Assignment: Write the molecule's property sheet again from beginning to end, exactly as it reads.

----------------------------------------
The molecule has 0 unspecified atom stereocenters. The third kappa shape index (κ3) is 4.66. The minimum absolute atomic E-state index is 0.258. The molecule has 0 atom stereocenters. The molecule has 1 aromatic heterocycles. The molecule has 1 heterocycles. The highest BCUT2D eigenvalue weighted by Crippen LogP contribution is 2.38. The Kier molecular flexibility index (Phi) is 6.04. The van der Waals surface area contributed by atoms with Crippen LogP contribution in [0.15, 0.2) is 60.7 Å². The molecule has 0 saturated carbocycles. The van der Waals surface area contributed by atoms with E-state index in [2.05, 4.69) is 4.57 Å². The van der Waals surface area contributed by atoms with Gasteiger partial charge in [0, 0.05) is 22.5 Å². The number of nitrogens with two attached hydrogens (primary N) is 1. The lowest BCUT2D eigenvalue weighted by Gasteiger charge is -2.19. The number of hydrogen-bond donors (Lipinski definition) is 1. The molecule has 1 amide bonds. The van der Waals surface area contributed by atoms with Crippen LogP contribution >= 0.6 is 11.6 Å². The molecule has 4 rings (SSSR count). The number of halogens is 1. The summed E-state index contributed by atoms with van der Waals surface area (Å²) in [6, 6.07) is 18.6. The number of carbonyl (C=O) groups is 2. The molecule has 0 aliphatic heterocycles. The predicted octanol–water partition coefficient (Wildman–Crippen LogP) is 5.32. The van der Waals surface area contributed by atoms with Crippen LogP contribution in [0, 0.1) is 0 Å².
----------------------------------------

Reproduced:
The molecule has 0 unspecified atom stereocenters. The third kappa shape index (κ3) is 4.66. The minimum absolute atomic E-state index is 0.258. The molecule has 0 atom stereocenters. The molecule has 1 aromatic heterocycles. The molecule has 1 heterocycles. The highest BCUT2D eigenvalue weighted by Crippen LogP contribution is 2.38. The Kier molecular flexibility index (Phi) is 6.04. The van der Waals surface area contributed by atoms with Crippen LogP contribution in [0.15, 0.2) is 60.7 Å². The molecule has 0 saturated carbocycles. The van der Waals surface area contributed by atoms with E-state index in [2.05, 4.69) is 4.57 Å². The van der Waals surface area contributed by atoms with Gasteiger partial charge in [0, 0.05) is 22.5 Å². The number of nitrogens with two attached hydrogens (primary N) is 1. The lowest BCUT2D eigenvalue weighted by Gasteiger charge is -2.19. The number of hydrogen-bond donors (Lipinski definition) is 1. The molecule has 1 amide bonds. The van der Waals surface area contributed by atoms with Crippen LogP contribution >= 0.6 is 11.6 Å². The molecule has 4 rings (SSSR count). The number of halogens is 1. The summed E-state index contributed by atoms with van der Waals surface area (Å²) in [6, 6.07) is 18.6. The number of carbonyl (C=O) groups is 2. The molecule has 0 aliphatic heterocycles. The predicted octanol–water partition coefficient (Wildman–Crippen LogP) is 5.32. The van der Waals surface area contributed by atoms with Crippen LogP contribution in [0, 0.1) is 0 Å².